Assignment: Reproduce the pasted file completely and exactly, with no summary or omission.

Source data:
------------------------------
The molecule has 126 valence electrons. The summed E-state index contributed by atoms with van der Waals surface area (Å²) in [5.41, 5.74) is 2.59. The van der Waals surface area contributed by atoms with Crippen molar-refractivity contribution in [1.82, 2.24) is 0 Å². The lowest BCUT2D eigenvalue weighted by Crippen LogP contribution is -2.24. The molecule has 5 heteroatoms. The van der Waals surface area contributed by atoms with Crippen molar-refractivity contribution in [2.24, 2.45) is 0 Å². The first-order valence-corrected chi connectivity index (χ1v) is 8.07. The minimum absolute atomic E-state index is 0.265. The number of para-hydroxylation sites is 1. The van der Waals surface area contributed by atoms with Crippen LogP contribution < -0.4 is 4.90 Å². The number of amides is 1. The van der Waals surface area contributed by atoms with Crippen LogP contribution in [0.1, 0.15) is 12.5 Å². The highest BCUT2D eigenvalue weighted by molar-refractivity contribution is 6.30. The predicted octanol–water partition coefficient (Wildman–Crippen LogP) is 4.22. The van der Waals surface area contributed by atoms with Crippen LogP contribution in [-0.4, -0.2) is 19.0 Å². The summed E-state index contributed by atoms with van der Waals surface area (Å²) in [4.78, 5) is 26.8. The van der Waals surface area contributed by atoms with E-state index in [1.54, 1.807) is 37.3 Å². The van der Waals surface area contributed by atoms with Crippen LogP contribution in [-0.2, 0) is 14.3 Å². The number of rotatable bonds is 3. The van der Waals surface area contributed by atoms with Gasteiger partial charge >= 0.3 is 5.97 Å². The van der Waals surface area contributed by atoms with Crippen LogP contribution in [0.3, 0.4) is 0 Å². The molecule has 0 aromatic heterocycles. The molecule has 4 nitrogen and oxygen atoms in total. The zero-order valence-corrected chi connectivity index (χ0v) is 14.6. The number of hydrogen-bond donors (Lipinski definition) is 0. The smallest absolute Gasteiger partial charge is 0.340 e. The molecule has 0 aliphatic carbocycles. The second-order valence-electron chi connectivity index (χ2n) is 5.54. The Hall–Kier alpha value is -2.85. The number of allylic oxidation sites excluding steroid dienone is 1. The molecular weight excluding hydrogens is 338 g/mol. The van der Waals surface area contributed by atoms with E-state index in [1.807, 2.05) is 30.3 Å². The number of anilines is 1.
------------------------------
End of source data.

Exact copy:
The molecule has 126 valence electrons. The summed E-state index contributed by atoms with van der Waals surface area (Å²) in [5.41, 5.74) is 2.59. The van der Waals surface area contributed by atoms with Crippen molar-refractivity contribution in [1.82, 2.24) is 0 Å². The lowest BCUT2D eigenvalue weighted by Crippen LogP contribution is -2.24. The molecule has 5 heteroatoms. The van der Waals surface area contributed by atoms with Crippen molar-refractivity contribution in [2.24, 2.45) is 0 Å². The first-order valence-corrected chi connectivity index (χ1v) is 8.07. The minimum absolute atomic E-state index is 0.265. The number of para-hydroxylation sites is 1. The van der Waals surface area contributed by atoms with Crippen LogP contribution < -0.4 is 4.90 Å². The number of amides is 1. The van der Waals surface area contributed by atoms with Crippen LogP contribution in [0.1, 0.15) is 12.5 Å². The highest BCUT2D eigenvalue weighted by molar-refractivity contribution is 6.30. The predicted octanol–water partition coefficient (Wildman–Crippen LogP) is 4.22. The van der Waals surface area contributed by atoms with Crippen LogP contribution in [-0.4, -0.2) is 19.0 Å². The summed E-state index contributed by atoms with van der Waals surface area (Å²) in [4.78, 5) is 26.8. The van der Waals surface area contributed by atoms with E-state index in [1.54, 1.807) is 37.3 Å². The van der Waals surface area contributed by atoms with Crippen LogP contribution in [-0.2, 0) is 14.3 Å². The number of rotatable bonds is 3. The van der Waals surface area contributed by atoms with Gasteiger partial charge >= 0.3 is 5.97 Å². The van der Waals surface area contributed by atoms with Crippen LogP contribution in [0.3, 0.4) is 0 Å². The molecule has 0 aromatic heterocycles. The molecule has 4 nitrogen and oxygen atoms in total. The zero-order valence-corrected chi connectivity index (χ0v) is 14.6. The number of hydrogen-bond donors (Lipinski definition) is 0. The smallest absolute Gasteiger partial charge is 0.340 e. The molecule has 0 aliphatic carbocycles. The second-order valence-electron chi connectivity index (χ2n) is 5.54. The Hall–Kier alpha value is -2.85. The number of allylic oxidation sites excluding steroid dienone is 1. The molecular weight excluding hydrogens is 338 g/mol. The van der Waals surface area contributed by atoms with E-state index in [1.807, 2.05) is 30.3 Å². The number of anilines is 1.